She won fame for writing about feminist struggles By Michael Kuchwara Published: January 31,
I will go to my 50th high school class reunion this year. It will be interesting to see how many of us managed to have it all. A random speech from the first play, Uncommon Women and Others: What kind of pleasure? Well, this is a feminist play from the 70s! This book of three short plays from the s and s is a delightful flashback for me.
What did you expect?
Here is the description of Holly at the front of the play: That would be too embarrassing. Holly saw the Radio City Easter Show in second grade and planned to convert. Andre Bishop writes in the Foreward: Reading the plays of Wendy Wasserstein is quite different from seeing the plays of Wendy Wasserstein.
In the theatre, they are consistently funny; the comedy sparkles. Yet when one sits down to read these three plays, one is surprised, almost overwhelmed, by their seriousness.
The three heroines, though vastly different, share an essential sadness, but it is a sadness deflected by humor, because these are witty women and they use their wit to devastating effect.
I think maybe I just should have been born Jewish. That way I could have a heritage without having to be religious.
I must have lived in NYC in a past life. Or maybe I will in a future life! In the third play, The Heidi Chronicles, Heidi gives a talk to an alumnae group in After teaching at Columbia yesterday, Miss Holland probably attended a low-impact aerobics class with weights, picked up her children from school, took the older one to drawing-with-computers at the Metropolitan, and the younger one to swimming-with-gifted-children.
So after all this, we forgive Miss Holland for not preparing a speech today. If you are a baby-boomer or a feminist or an over-achiever or simply know someone who is, you might enjoy this quick-read that will give you something to relate to, to remember and to think about for a while.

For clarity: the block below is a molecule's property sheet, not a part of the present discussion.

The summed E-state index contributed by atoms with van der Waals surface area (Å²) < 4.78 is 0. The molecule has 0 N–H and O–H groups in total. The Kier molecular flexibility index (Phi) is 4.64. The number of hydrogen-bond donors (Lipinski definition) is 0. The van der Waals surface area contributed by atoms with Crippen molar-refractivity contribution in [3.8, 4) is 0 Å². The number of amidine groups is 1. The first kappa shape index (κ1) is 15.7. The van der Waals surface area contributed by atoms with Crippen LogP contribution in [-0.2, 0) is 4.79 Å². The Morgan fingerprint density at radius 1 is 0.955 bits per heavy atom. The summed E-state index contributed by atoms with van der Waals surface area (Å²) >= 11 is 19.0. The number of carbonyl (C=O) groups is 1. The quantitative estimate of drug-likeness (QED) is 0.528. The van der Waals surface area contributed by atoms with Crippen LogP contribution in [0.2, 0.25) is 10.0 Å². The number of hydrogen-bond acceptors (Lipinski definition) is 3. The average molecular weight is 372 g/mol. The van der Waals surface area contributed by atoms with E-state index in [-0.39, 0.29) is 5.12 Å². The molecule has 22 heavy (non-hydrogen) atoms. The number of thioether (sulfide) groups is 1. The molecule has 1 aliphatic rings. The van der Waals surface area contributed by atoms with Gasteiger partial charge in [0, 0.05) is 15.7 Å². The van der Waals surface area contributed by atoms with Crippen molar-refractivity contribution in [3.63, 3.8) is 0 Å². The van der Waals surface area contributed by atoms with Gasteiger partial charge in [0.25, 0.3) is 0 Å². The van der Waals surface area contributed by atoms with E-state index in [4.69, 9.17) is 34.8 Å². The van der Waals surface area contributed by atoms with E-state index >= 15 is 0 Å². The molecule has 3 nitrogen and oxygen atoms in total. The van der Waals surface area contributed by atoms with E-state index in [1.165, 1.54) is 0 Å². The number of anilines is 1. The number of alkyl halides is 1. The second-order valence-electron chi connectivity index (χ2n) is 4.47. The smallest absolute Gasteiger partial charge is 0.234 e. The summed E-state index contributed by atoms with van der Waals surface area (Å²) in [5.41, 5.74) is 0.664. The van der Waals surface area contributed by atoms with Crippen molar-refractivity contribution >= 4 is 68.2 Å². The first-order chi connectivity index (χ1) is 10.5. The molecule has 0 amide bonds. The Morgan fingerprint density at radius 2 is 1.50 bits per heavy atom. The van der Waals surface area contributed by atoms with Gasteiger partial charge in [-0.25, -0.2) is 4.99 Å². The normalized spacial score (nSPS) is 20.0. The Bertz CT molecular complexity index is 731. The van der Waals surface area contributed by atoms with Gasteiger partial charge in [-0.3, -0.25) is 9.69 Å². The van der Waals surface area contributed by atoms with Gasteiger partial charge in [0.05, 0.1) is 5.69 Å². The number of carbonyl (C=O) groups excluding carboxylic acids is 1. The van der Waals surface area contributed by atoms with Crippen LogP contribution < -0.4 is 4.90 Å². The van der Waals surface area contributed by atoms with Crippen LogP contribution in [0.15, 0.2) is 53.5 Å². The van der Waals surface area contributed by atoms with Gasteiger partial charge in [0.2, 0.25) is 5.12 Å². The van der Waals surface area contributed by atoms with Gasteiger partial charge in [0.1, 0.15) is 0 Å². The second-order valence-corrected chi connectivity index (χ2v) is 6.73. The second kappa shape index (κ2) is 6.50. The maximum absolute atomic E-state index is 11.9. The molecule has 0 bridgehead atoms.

Those were the days. One extra for the nostalgia.Some comments about Wendy Wasserstein, the subject of Barbara Isenberg's Oct. 7 article, and Wasserstein's play, "The Heidi Chronicles": I too am a sad person, serious and, yes, even sexy.
Wendy Wasserstein's Pulitzer Prize and Tony Award winning play, The Heidi Chronicles, is the tale of a baby-boomer's long, hard road from '60s confusion to '90s self made woman or so she hopes.
Directed by Molly Smith/5(25). The Heidi Chronicles Essay Wendy Wasserstein This Study Guide consists of approximately 53 pages of chapter summaries, quotes, character analysis, themes, and more - everything you need to sharpen your knowledge of The Heidi Chronicles.
“(The Heidi Chronicles) resonates today as strongly, and at times as painfully, as they did when Wendy Wasserstein’s most celebrated plays stormed Broadway in (Wasserstein’s) keen ear for comic absurdity grounded in truth is matched by a probing compassion for her characters, even when they are viewed through a sardonic lens.
Pulitzer Prize-winning playwright Wendy Wasserstein spins a comic and moving tale about the pitfalls that await female political appointees.
On the eve of Dr. Lyssa Dent Hughes' nomination as Surgeon General, a witty and dangerous cast of characters stir the calm waters of her Georgetown home. In the University of Vermont’s production of Wendy Wasserstein’s Pulitzer Prize-winning The Heidi Chronicles, faculty director Peter Jack Tkatch doesn’t quite succeed in helping his cast.